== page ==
The Big Idea: Ryan O’Nan
We all have those moments we wish we could take back. In Winders, some people just might be able to. How might that work — and how might that affect those who could do it? Author Ryan O’Nan is here to catch us all up.
When I was a baby, my uncle was killed in a motorhome. It was late at night, and he and my aunt were driving on the freeway up the west coast when their vehicle suddenly burst into flames. A propane line had ruptured, and my uncle had to make several choices in an instant. He forced my aunt out of the burning vehicle while it was still moving, but he stayed inside trying to manage the fire and lost his life when the camper exploded.
This story haunted me as a kid. My aunt did not escape the tragedy. She hit her head on a rock when she fell and lived the rest of her life in a home with severe brain damage. I would go with my grandma to visit her often as a kid, and the place scared me. The smell scared me. The people scared me, but most of all, my aunt scared me. I never knew her before the accident, but every time I saw her, and her one working eye—enlarged by the coke bottle glasses she wore—I obsessed over the same thought: how different her life would’ve been if she’d jumped ten seconds sooner, or if my uncle had chosen to get out instead of trying to save the camper.
But here’s another thought. What if they knew about the fire a minute before it happened?
Winders is a story about choices. And second chances. And third chances… It’s about what might happen if a select few among us no longer had to simply accept what fate had in store.
This is how the germ of the idea grew…
What if you could take back your worst moments the second that they happened?
This idea stuck in my head. Wedged in, and literally didn’t leave for years. And it expanded. What if there was a small population of people on the planet who had evolved the ability to reverse moments like my aunt and uncle’s horrific fire on the freeway? The ability to wind back time. Not large amounts of time. Just small microbursts. Enough to redo mistakes, or maybe even to try things out—knowing you only had to live with the consequences if you wanted to?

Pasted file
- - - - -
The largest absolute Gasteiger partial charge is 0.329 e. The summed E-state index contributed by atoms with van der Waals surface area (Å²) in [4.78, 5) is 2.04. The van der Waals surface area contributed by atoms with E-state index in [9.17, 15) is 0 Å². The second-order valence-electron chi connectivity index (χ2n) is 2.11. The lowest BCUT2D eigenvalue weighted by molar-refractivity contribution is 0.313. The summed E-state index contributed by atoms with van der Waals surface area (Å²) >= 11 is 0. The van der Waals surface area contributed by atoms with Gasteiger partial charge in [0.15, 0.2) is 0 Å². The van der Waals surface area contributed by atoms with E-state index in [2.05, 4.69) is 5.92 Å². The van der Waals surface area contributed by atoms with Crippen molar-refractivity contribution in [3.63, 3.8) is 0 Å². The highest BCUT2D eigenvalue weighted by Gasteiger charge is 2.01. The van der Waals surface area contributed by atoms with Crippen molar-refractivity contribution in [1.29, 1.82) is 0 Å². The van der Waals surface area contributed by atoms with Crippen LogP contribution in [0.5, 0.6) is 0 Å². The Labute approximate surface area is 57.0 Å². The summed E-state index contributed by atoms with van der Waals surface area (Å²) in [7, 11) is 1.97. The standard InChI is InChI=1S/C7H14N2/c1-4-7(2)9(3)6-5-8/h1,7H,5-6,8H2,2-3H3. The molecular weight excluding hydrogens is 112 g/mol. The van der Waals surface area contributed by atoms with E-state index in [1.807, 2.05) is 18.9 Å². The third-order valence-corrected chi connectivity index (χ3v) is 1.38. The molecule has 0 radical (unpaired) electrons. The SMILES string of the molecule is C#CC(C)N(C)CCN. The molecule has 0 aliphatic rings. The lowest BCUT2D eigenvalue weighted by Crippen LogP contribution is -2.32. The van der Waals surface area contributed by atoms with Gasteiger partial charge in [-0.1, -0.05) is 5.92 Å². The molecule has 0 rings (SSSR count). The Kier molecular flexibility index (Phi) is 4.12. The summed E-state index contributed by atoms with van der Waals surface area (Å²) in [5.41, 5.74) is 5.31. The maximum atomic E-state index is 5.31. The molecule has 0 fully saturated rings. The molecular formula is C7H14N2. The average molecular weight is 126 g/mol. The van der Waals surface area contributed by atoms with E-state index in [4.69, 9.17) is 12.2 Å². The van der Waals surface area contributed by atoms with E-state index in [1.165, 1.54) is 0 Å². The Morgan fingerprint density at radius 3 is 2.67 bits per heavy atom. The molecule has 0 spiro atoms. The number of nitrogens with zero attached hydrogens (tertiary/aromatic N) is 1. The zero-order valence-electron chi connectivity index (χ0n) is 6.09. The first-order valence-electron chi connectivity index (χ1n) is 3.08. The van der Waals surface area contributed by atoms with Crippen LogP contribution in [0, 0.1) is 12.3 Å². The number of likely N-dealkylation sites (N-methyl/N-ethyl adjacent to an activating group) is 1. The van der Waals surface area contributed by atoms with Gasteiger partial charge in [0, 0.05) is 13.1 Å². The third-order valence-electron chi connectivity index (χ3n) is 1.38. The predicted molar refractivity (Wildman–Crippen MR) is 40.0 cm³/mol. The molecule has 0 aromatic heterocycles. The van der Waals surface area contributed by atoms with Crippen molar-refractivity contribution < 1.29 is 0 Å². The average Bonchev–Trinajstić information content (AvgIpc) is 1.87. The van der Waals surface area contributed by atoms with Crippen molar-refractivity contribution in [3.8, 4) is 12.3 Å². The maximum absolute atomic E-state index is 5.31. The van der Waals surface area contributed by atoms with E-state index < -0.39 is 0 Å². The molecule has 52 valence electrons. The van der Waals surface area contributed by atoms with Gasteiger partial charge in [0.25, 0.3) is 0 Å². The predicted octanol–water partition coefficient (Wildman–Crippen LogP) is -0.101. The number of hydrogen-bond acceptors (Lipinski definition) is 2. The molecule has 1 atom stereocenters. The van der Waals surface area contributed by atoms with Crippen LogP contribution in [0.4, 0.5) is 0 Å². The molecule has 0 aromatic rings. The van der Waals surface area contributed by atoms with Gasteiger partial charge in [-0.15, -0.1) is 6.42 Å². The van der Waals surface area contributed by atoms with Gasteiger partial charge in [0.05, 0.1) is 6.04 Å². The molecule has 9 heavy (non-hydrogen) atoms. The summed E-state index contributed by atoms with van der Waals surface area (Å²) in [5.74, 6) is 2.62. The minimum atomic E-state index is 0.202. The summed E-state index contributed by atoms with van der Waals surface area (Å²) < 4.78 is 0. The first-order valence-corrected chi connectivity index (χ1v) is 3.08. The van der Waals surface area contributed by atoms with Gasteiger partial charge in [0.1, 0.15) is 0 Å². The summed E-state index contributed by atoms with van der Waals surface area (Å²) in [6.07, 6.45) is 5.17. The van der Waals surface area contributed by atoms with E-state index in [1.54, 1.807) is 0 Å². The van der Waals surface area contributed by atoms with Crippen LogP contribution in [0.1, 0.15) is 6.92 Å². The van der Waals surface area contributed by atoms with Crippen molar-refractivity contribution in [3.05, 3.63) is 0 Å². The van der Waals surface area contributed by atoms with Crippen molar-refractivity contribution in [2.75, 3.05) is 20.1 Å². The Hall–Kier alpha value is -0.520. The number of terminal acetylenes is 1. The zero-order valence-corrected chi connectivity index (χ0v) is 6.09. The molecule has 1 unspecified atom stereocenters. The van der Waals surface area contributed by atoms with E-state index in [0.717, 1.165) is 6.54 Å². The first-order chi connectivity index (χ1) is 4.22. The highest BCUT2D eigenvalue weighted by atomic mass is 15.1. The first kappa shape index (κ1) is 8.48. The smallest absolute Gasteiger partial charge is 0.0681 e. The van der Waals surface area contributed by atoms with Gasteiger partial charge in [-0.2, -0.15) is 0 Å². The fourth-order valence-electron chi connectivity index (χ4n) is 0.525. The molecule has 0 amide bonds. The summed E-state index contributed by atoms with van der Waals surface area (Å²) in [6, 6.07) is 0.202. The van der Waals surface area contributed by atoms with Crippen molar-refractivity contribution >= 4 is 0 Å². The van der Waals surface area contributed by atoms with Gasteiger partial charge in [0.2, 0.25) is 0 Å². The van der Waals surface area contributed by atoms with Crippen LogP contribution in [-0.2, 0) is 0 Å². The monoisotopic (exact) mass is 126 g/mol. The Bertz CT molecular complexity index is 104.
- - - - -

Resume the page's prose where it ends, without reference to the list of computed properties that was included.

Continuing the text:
It’s not necessarily a new idea. Some of my favorite films have used a version of this power, but it’s almost always used as a prison. “Groundhog Day” gives Bill Murray endless tries at one day. “Edge of Tomorrow” gives Tom Cruise the same ability but this time he’s trapped in a loop during an alien invasion. There’s also the extremely charming film, “About Time,” where the protagonist can redo moments—as long as he can find a dark, quiet place to time travel from.
But what if you didn’t have to die to use this ability, or hop into a closet? What if you got to do something over and over until you got it right, but the world only saw you do it once?
The idea snowballed inside my head. Each question leading to more questions. There were so many advantages someone with this ability would have. Saving yourself from near misses was just one of them. An extra minute of knowledge of how stocks or international currencies would shift could lead to endless wealth. If a baseball player knew exactly what pitch was coming every time… If a candidate in a presidential debate always knew what their opponent was going to say right before they said it… Or if you had endless chances to say all the right things to the girl, or boy, of your dreams…